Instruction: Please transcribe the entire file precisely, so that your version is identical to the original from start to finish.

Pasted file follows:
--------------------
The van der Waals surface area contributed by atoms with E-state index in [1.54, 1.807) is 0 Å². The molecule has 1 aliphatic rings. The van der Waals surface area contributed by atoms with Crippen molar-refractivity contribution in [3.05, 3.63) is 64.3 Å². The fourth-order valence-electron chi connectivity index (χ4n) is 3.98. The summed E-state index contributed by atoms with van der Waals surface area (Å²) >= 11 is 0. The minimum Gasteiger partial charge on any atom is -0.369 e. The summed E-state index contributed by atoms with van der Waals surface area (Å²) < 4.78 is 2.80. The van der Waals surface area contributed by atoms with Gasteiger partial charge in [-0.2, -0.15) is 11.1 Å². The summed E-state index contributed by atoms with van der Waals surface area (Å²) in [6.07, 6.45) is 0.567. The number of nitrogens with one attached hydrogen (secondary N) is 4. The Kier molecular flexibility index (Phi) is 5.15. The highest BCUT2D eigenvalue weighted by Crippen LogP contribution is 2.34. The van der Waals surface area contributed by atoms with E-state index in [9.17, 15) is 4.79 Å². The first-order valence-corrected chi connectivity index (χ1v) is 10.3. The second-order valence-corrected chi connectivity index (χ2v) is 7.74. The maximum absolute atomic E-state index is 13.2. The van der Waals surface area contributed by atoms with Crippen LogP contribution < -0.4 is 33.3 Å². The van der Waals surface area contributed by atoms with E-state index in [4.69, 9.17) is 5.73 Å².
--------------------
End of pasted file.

The van der Waals surface area contributed by atoms with E-state index in [1.54, 1.807) is 0 Å². The molecule has 1 aliphatic rings. The van der Waals surface area contributed by atoms with Crippen molar-refractivity contribution in [3.05, 3.63) is 64.3 Å². The fourth-order valence-electron chi connectivity index (χ4n) is 3.98. The summed E-state index contributed by atoms with van der Waals surface area (Å²) >= 11 is 0. The minimum Gasteiger partial charge on any atom is -0.369 e. The summed E-state index contributed by atoms with van der Waals surface area (Å²) < 4.78 is 2.80. The van der Waals surface area contributed by atoms with Gasteiger partial charge in [-0.2, -0.15) is 11.1 Å². The summed E-state index contributed by atoms with van der Waals surface area (Å²) in [6.07, 6.45) is 0.567. The number of nitrogens with one attached hydrogen (secondary N) is 4. The Kier molecular flexibility index (Phi) is 5.15. The highest BCUT2D eigenvalue weighted by Crippen LogP contribution is 2.34. The van der Waals surface area contributed by atoms with E-state index in [9.17, 15) is 4.79 Å². The first-order valence-corrected chi connectivity index (χ1v) is 10.3. The second-order valence-corrected chi connectivity index (χ2v) is 7.74. The maximum absolute atomic E-state index is 13.2. The van der Waals surface area contributed by atoms with Crippen LogP contribution < -0.4 is 33.3 Å². The van der Waals surface area contributed by atoms with E-state index in [4.69, 9.17) is 5.73 Å².